Shelfware syndrome affects most organizations
Shelfware syndrome is a fact of life for most organizations, irrespective of their size. Did you know that:
- “93% of the organizations surveyed are wasting piles of money on unused or underused application software, otherwise known as “shelfware”
- “20% of the organizations surveyed reported a loss over 1m$.” (source: Flexera)
In real life:
CIO: We have the shelfware syndrome! Is it bad, doctor?
Doctor: it could have been worse: it is not vaporware… The shelfware syndrome is common and can be cured.
CIO: what can we do?
Doctor: Shelfware means that you acquired and sometimes installed software, that is not used anymore. It is a big loss, but it has been lost already… There is nothing we can do about it: You should try to understand where and how you caught it to avoid any relapse in the future.
Did you know that the troubleshooting, visibility, network performance management (NPM), application performance management (APM), and performance monitoring are directly impacted by this plague?
Accedian pays special attention to making sure the disease does not infect its partners and customers. In fact, we thought it would be worthwhile sharing some of that thinking with you!
Top 5 reasons that monitoring tools end up on a shelf
1- Not used often enough
You ordered software for a specific use case: this use case is obsolete and/or is so unfrequent that your team does not have enough practice to use the solution fluently.
2- Too complex
Although it may be powerful, a solution cannot be complex, unless it is mission-critical (and deserves massive training and attention) and is used frequently. Any solution that is too complex and is not mission-critical will end up being used by a very restricted group of users or, sometimes,… no one at all.
3- One person business
When a solution is mostly used by one person (for a niche utilization), beware that in case this person moves on to another role, job, or company, there is a big chance no one will pick up on the administration of the solution soon enough to maintain its use.
4- Focused on one project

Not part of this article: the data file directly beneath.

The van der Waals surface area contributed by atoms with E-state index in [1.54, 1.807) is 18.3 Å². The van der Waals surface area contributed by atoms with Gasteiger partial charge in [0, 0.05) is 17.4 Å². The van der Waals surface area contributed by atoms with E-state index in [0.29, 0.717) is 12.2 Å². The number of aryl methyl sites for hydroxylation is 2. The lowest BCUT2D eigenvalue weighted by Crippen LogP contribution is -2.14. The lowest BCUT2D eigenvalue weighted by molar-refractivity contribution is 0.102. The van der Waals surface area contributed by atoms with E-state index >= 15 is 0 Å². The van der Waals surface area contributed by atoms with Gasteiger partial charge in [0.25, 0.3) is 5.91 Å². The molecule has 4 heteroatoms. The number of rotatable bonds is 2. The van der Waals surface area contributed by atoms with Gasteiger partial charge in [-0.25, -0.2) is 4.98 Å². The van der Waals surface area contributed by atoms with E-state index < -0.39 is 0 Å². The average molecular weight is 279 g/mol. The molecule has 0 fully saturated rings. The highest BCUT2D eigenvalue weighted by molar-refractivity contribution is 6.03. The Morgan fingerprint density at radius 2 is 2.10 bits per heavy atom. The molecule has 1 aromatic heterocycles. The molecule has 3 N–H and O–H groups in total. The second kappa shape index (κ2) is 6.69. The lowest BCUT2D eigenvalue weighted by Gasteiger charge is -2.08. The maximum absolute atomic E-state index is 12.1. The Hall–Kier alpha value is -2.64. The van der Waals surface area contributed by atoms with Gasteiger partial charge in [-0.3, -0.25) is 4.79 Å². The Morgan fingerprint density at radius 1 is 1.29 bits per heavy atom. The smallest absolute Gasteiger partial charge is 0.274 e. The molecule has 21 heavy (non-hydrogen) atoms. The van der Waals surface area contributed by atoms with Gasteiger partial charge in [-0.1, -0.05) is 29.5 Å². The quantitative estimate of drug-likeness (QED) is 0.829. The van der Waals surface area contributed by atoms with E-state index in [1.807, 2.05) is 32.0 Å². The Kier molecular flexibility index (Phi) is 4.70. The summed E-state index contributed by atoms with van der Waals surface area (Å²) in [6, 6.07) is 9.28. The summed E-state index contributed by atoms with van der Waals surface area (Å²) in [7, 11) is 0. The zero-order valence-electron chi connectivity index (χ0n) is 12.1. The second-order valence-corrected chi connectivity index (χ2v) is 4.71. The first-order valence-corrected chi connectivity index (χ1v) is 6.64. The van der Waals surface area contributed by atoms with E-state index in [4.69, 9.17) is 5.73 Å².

Many troubleshooting, monitoring, visibility solutions get purchased for a specific situation (critical issue with a key application roll-out, infrastructure migration, merger). In that case, there is a huge risk that once this project has been released… the solution is not used anymore.
5- IT pace of change
With faster than ever corporate (merger, acquisitions, etc.), business (new services, new applications), and technical pace of change (DevOps, Dynamic infrastructure), many solutions become obsolete for 3 reasons:
- They are not fit for next-generation infrastructures (e.g. physical appliances in virtual and cloud data centers) and cannot easily be redeployed in these environments.
- They work on a configuration that requires many man hours and … should be changed frequently.
- They do not easily scale up (upgrading requires a new integration, changing the complete installation, losing history, etc…)
Best practices: Focus on the later stage of the lifecycle of your solutions
What should I do to avoid the shelfware syndrome “infection”? You need to develop a vision of how the product will live and evolve, how it will benefit your operations, and by whom it will be used day-to-day. When looking for new solutions, your due diligence must go beyond features and capabilities advertised and even demonstrated in a proof of concept (PoC) or an evaluation; you need to figure out how your team is going to use the solution day-to-day, what it is going to be used for, and by whom.
Staying safe from shelfware syndrome